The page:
Examination of the airplane revealed that it had sustained substantial damage during the impact sequence after the CAPS deployment prior to coming to rest.

Impact damage was visible on the left wing leading edge, ahead of the Pitot tube mounting location which had exposed the composite skin underneath the paint. This exposed section of skin continued aft on the bottom surface of the wing to the trailing edge. A portion of the Pitot tube near this exposed section had also been separated from its mounting location. The left wing lower skin also exhibited impact damage directly above the left main landing gear where the left main landing gear had penetrated the bottom of the left wing and left main fuel tank.

The nose landing gear had separated from the airplane, and two of the blades on the four-bladed propeller were bent back. Both the left and right wing flaps had remained attached to their mounting locations, with the right wing flap being bent back on the outboard portion, and the left wing flap also displaying impact damage. The fuselage was damaged from the CAPS deployment and displayed peeling of a composite strip layer (as designed) on both sides of the fuselage.

Further examination of the airplane revealed that the wing flaps were in the 100 percent (full extension) position, the ignition switch was in the "BOTH" position, the fuel pump was on "BOOST," the power lever was in the "MAX" position, and the mixture control was found to be in a position approximately 2 inches forward of the idle "CUTOFF" position.


The accident airplane did not have a flight recorder installed nor was one required to be installed under the applicable CFRs. It did however have data recording capability incorporated in the Primary Flight Display and Multi-Function Display.

The Primary Flight Display (PFD)

The PFD unit included a solid state Air Data and Attitude Heading Reference System (ADAHRS) and displayed aircraft parameter data including altitude, airspeed, attitude, vertical speed, and heading. The PFD unit had external pitot/static inputs for altitude, airspeed, and vertical speed information. The PFD contained two flash memory devices mounted on a riser card. The flash memory stored information the PFD unit used to generate the various PFD displays. Additionally, the PFD had a data logging function, which was used by the manufacturer for maintenance and diagnostics. Maintenance and diagnostic information recording consisted of system information, event data and flight data.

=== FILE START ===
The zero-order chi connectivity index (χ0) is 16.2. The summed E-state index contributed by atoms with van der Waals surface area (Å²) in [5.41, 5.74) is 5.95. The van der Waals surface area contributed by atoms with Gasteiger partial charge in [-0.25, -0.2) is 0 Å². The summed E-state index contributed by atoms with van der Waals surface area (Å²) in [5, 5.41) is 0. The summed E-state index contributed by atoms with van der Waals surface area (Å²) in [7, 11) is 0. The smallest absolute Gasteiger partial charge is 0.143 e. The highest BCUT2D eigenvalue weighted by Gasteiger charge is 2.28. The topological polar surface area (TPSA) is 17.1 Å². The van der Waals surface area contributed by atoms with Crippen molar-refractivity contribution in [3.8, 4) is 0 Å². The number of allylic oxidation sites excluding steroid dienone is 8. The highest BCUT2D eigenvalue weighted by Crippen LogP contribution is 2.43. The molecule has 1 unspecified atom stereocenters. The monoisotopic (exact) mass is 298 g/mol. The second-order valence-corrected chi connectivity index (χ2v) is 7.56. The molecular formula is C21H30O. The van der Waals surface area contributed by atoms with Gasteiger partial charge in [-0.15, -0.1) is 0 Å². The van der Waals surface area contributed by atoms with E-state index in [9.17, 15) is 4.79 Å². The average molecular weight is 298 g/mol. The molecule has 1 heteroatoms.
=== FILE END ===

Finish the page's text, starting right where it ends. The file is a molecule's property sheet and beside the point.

The PFD exhibited damage to the lower left control knob but was otherwise undamaged. The damage to the lower left control knob did not permit the NTSB to make selections within the PFD's internal menu when powered on. The PFD was therefore dismantled and the unit's data card was removed and installed in a surrogate unit. The surrogate unit functioned normally with the installed data card and the data was downloaded using an NTSB laboratory procedure.

The PFD recording contained records of 25 power cycles. The accident flight was associated with the 22nd power cycle. The duration of the 22nd power cycle was approximately 2 hours and 38 minutes. Timing of the PFD data was measured in seconds from power-on.

The Multi-Function Display (MFD)

The MFD unit was able to display the pilot checklist, terrain/map information, approach chart information and other aircraft/operational information depending on the specific configuration and options that were installed. One of the options available was a display of comprehensive engine monitoring and performance data.

The MFD contained a compact flash (CF) memory card located in a slot on the side of the unit. This memory card contained all of the software that the MFD needed to operate. Additionally, this card contained all of the checklist, approach charts, and map information that the unit would use to generate the various cockpit displays.

During operation, the MFD display received information from several other units that were installed on the aircraft. Specifically, the MFD received GPS position, time and track data from the aircraft's GPS receiver. The MFD also received information from the aircraft concerning altitude, engine and electrical system parameters, and outside air temperature. This data was also stored on the unit's CF memory card.